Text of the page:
It is an enormous relief to the individual psyche if the conflicts of its

It is an enormous relief to the individual psyche if

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to the individual psyche if the conflicts of its childhood arising from the father-complex—conflicts which it has never wholly overcome—are removed from it and brought to a solution which is universally accepted.When I say that these things are all illusions, I must define the meaning of the word. An illusion is not the same thing as an error; nor is it necessarily an error. Aristotle’s belief that vermin are developed out of dung (a belief to which ignorant people still cling) was an error; so was the belief of a former generation of doctors that tabes dorsalisis the result of sexual excess. It would be incorrect to call these errors illusions. On the other hand, it was an illusion of Columbus’s that he had discovered a new sea-route to the Indies. The part played by his wish in this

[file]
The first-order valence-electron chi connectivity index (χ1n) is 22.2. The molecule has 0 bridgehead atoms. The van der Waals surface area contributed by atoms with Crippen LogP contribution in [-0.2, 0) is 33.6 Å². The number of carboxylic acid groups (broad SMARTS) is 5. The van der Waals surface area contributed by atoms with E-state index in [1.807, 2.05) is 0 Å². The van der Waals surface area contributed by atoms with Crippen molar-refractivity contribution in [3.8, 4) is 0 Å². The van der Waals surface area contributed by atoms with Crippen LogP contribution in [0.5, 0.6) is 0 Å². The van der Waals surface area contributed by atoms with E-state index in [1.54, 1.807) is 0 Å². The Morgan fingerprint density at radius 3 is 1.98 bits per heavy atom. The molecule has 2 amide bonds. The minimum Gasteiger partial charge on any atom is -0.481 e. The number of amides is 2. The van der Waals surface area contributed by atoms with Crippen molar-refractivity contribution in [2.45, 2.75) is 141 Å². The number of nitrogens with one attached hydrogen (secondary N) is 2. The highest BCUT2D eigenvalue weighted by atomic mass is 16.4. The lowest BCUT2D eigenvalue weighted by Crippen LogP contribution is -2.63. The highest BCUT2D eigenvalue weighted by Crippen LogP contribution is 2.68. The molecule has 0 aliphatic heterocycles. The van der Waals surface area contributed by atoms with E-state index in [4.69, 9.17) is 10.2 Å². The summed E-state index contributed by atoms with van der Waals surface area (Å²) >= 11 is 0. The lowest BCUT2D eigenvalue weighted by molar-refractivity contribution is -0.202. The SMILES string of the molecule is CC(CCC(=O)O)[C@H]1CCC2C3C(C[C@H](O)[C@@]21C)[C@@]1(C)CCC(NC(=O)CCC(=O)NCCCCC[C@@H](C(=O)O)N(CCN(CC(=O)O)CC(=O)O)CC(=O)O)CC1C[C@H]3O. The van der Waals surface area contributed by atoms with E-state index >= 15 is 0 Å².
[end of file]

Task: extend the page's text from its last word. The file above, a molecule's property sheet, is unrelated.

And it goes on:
The Future of an Illustion 11CH. VIerror is very clear. One may describe as an illusion the assertion made by certain nationalists that the Indo-Germanic race is the only one capable of civilization; or the belief, which was only destroyed by psycho-analysis, that children are creatures without sexuality. What is characteristic of illusions is that they are derived from human wishes. In this respect they come near to psychiatric delusions. But they differ from them, too, apart from the more complicated structure of delusions. In the case of delusions, we emphasize as essential their being in contradiction with reality. Illusions need not necessarily be false—that is to say, unrealizable or in contradiction to reality. For instance, a middle-class girl may have the illusion that a prince will come and marry her. This is possible; and a few such cases have occurred. That the Messiah will come and found a golden age is much less likely. Whether one classifies this belief as an illusion or as something analogous toa delusion will depend on one’s personal attitude. Examples of illusions which have proved true are not easy to find, but the illusion of the alchemists that all metals can be turned into gold might be one of them. The wish to have a great deal of gold, as much gold as possible, has, it is true, been a good deal damped by our present-day knowledge of the determinants of wealth, but chemistry no longer regards the transmutation of metals into gold as impossible. Thus we call a belief an illusion when a wish-fulfilment is a prominent factor in its motivation, and in doing so we disregard its relations to reality, just as the illusion itself sets no store by verification.Having thus taken our bearings, let us return once more to the question of religious doctrines. We can now repeat that all of them are illusions and insusceptible of proof. No one can be compelled to think them true, to believe in them. Some of them are so improbable, so incompatible with everything we have laboriously discovered about the reality of the world, that we may compare them—if we pay proper regard to the psychological differences—to delusions. Of

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